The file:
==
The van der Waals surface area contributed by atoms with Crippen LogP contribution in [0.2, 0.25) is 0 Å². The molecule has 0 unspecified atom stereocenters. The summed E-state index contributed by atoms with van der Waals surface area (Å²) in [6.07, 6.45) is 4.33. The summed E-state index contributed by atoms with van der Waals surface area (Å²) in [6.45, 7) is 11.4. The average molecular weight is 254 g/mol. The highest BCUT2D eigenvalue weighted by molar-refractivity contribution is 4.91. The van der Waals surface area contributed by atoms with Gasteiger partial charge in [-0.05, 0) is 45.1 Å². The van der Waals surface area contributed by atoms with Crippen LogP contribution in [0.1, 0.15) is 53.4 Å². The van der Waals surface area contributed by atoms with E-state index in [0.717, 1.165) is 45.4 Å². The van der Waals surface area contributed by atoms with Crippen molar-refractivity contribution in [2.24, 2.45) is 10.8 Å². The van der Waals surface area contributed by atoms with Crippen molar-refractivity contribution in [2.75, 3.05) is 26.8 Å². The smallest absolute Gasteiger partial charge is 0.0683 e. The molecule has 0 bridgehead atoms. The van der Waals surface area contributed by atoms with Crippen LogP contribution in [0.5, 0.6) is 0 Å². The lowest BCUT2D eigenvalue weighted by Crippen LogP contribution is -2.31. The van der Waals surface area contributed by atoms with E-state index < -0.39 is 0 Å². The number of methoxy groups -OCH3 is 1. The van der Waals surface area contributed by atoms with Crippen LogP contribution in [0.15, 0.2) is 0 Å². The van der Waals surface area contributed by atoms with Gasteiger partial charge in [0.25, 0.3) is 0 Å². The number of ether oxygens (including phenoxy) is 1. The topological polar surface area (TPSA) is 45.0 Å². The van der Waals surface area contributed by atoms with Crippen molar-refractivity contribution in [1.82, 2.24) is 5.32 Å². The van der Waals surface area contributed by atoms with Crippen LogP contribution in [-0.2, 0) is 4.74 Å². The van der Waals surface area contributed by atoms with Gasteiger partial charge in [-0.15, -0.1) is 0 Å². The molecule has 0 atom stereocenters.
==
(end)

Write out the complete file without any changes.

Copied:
The van der Waals surface area contributed by atoms with Crippen LogP contribution in [0.2, 0.25) is 0 Å². The molecule has 0 unspecified atom stereocenters. The summed E-state index contributed by atoms with van der Waals surface area (Å²) in [6.07, 6.45) is 4.33. The summed E-state index contributed by atoms with van der Waals surface area (Å²) in [6.45, 7) is 11.4. The average molecular weight is 254 g/mol. The highest BCUT2D eigenvalue weighted by molar-refractivity contribution is 4.91. The van der Waals surface area contributed by atoms with Gasteiger partial charge in [-0.05, 0) is 45.1 Å². The van der Waals surface area contributed by atoms with Crippen LogP contribution in [0.1, 0.15) is 53.4 Å². The van der Waals surface area contributed by atoms with E-state index in [0.717, 1.165) is 45.4 Å². The van der Waals surface area contributed by atoms with Crippen molar-refractivity contribution in [2.24, 2.45) is 10.8 Å². The van der Waals surface area contributed by atoms with Crippen molar-refractivity contribution in [2.75, 3.05) is 26.8 Å². The smallest absolute Gasteiger partial charge is 0.0683 e. The molecule has 0 bridgehead atoms. The van der Waals surface area contributed by atoms with Crippen LogP contribution in [0.5, 0.6) is 0 Å². The lowest BCUT2D eigenvalue weighted by Crippen LogP contribution is -2.31. The van der Waals surface area contributed by atoms with E-state index < -0.39 is 0 Å². The number of methoxy groups -OCH3 is 1. The van der Waals surface area contributed by atoms with Crippen LogP contribution in [0.15, 0.2) is 0 Å². The van der Waals surface area contributed by atoms with Gasteiger partial charge in [0.25, 0.3) is 0 Å². The number of ether oxygens (including phenoxy) is 1. The topological polar surface area (TPSA) is 45.0 Å². The van der Waals surface area contributed by atoms with Crippen molar-refractivity contribution in [1.82, 2.24) is 5.32 Å². The van der Waals surface area contributed by atoms with Crippen LogP contribution in [-0.2, 0) is 4.74 Å². The van der Waals surface area contributed by atoms with Gasteiger partial charge in [-0.15, -0.1) is 0 Å². The molecule has 0 atom stereocenters.